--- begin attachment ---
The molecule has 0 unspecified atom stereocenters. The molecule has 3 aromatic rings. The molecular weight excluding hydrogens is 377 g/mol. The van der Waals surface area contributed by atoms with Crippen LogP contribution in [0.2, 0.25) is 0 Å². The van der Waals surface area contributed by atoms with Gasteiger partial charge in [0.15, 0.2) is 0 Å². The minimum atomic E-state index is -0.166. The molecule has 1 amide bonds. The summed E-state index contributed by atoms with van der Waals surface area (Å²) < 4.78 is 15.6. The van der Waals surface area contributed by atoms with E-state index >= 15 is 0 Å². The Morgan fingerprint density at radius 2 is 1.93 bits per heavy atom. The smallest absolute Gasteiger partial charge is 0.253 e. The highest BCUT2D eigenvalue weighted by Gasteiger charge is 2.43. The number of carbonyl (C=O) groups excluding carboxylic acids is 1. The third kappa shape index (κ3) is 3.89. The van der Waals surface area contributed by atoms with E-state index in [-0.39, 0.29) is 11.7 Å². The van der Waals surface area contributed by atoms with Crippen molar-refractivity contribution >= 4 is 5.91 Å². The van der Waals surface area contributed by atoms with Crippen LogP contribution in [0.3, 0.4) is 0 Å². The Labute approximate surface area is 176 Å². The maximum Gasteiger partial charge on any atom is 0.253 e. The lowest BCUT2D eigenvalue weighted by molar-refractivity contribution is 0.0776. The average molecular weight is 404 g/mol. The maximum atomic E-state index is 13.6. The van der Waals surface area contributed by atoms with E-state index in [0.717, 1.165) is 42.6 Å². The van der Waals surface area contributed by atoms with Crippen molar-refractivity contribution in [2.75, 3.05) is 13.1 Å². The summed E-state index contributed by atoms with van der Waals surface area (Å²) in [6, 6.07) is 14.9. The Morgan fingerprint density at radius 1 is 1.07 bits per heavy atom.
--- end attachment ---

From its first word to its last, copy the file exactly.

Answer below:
The molecule has 0 unspecified atom stereocenters. The molecule has 3 aromatic rings. The molecular weight excluding hydrogens is 377 g/mol. The van der Waals surface area contributed by atoms with Crippen LogP contribution in [0.2, 0.25) is 0 Å². The van der Waals surface area contributed by atoms with Gasteiger partial charge in [0.15, 0.2) is 0 Å². The minimum atomic E-state index is -0.166. The molecule has 1 amide bonds. The summed E-state index contributed by atoms with van der Waals surface area (Å²) < 4.78 is 15.6. The van der Waals surface area contributed by atoms with E-state index >= 15 is 0 Å². The Morgan fingerprint density at radius 2 is 1.93 bits per heavy atom. The smallest absolute Gasteiger partial charge is 0.253 e. The highest BCUT2D eigenvalue weighted by Gasteiger charge is 2.43. The number of carbonyl (C=O) groups excluding carboxylic acids is 1. The third kappa shape index (κ3) is 3.89. The van der Waals surface area contributed by atoms with E-state index in [-0.39, 0.29) is 11.7 Å². The van der Waals surface area contributed by atoms with Crippen molar-refractivity contribution >= 4 is 5.91 Å². The van der Waals surface area contributed by atoms with Crippen LogP contribution in [0.3, 0.4) is 0 Å². The Labute approximate surface area is 176 Å². The maximum Gasteiger partial charge on any atom is 0.253 e. The lowest BCUT2D eigenvalue weighted by molar-refractivity contribution is 0.0776. The average molecular weight is 404 g/mol. The maximum atomic E-state index is 13.6. The van der Waals surface area contributed by atoms with E-state index in [0.717, 1.165) is 42.6 Å². The van der Waals surface area contributed by atoms with Crippen molar-refractivity contribution in [2.75, 3.05) is 13.1 Å². The summed E-state index contributed by atoms with van der Waals surface area (Å²) in [6, 6.07) is 14.9. The Morgan fingerprint density at radius 1 is 1.07 bits per heavy atom.